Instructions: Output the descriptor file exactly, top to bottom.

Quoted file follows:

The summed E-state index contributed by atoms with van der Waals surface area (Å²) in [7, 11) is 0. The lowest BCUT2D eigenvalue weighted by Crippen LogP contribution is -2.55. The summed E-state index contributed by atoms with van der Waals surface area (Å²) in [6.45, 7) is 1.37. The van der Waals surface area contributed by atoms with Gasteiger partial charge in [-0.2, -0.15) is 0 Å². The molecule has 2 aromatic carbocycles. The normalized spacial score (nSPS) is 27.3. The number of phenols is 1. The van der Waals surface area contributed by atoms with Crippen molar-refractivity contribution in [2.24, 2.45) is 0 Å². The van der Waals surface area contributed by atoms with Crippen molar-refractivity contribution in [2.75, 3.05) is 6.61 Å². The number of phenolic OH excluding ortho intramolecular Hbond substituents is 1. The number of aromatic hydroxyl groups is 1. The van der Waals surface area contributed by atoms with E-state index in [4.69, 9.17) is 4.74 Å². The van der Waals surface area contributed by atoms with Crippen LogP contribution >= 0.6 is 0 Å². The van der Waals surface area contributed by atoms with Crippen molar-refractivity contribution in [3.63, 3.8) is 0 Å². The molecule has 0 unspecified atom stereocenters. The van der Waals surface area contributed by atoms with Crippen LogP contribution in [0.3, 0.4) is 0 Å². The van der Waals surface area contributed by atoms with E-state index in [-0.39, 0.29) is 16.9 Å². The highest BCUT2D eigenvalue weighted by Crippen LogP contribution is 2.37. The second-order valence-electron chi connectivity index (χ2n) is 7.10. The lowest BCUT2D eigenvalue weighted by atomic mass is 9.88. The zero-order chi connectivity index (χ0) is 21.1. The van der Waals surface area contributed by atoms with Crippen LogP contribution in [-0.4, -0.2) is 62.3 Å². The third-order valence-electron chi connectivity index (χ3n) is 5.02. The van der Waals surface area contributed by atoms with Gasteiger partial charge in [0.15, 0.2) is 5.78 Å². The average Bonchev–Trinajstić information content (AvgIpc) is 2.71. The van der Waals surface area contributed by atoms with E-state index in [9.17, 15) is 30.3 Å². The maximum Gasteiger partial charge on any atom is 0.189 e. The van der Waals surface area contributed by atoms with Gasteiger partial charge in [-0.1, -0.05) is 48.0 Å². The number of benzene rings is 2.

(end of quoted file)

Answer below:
The summed E-state index contributed by atoms with van der Waals surface area (Å²) in [7, 11) is 0. The lowest BCUT2D eigenvalue weighted by Crippen LogP contribution is -2.55. The summed E-state index contributed by atoms with van der Waals surface area (Å²) in [6.45, 7) is 1.37. The van der Waals surface area contributed by atoms with Gasteiger partial charge in [-0.2, -0.15) is 0 Å². The molecule has 2 aromatic carbocycles. The normalized spacial score (nSPS) is 27.3. The number of phenols is 1. The van der Waals surface area contributed by atoms with Crippen molar-refractivity contribution in [2.24, 2.45) is 0 Å². The van der Waals surface area contributed by atoms with Crippen molar-refractivity contribution in [2.75, 3.05) is 6.61 Å². The number of phenolic OH excluding ortho intramolecular Hbond substituents is 1. The number of aromatic hydroxyl groups is 1. The van der Waals surface area contributed by atoms with E-state index in [4.69, 9.17) is 4.74 Å². The van der Waals surface area contributed by atoms with Crippen LogP contribution >= 0.6 is 0 Å². The van der Waals surface area contributed by atoms with Crippen molar-refractivity contribution in [3.63, 3.8) is 0 Å². The molecule has 0 unspecified atom stereocenters. The van der Waals surface area contributed by atoms with Crippen LogP contribution in [0.3, 0.4) is 0 Å². The van der Waals surface area contributed by atoms with E-state index in [-0.39, 0.29) is 16.9 Å². The highest BCUT2D eigenvalue weighted by Crippen LogP contribution is 2.37. The second-order valence-electron chi connectivity index (χ2n) is 7.10. The lowest BCUT2D eigenvalue weighted by atomic mass is 9.88. The zero-order chi connectivity index (χ0) is 21.1. The van der Waals surface area contributed by atoms with Crippen LogP contribution in [-0.4, -0.2) is 62.3 Å². The third-order valence-electron chi connectivity index (χ3n) is 5.02. The van der Waals surface area contributed by atoms with Gasteiger partial charge in [0.15, 0.2) is 5.78 Å². The average Bonchev–Trinajstić information content (AvgIpc) is 2.71. The van der Waals surface area contributed by atoms with E-state index in [9.17, 15) is 30.3 Å². The maximum Gasteiger partial charge on any atom is 0.189 e. The van der Waals surface area contributed by atoms with Gasteiger partial charge in [-0.1, -0.05) is 48.0 Å². The number of benzene rings is 2.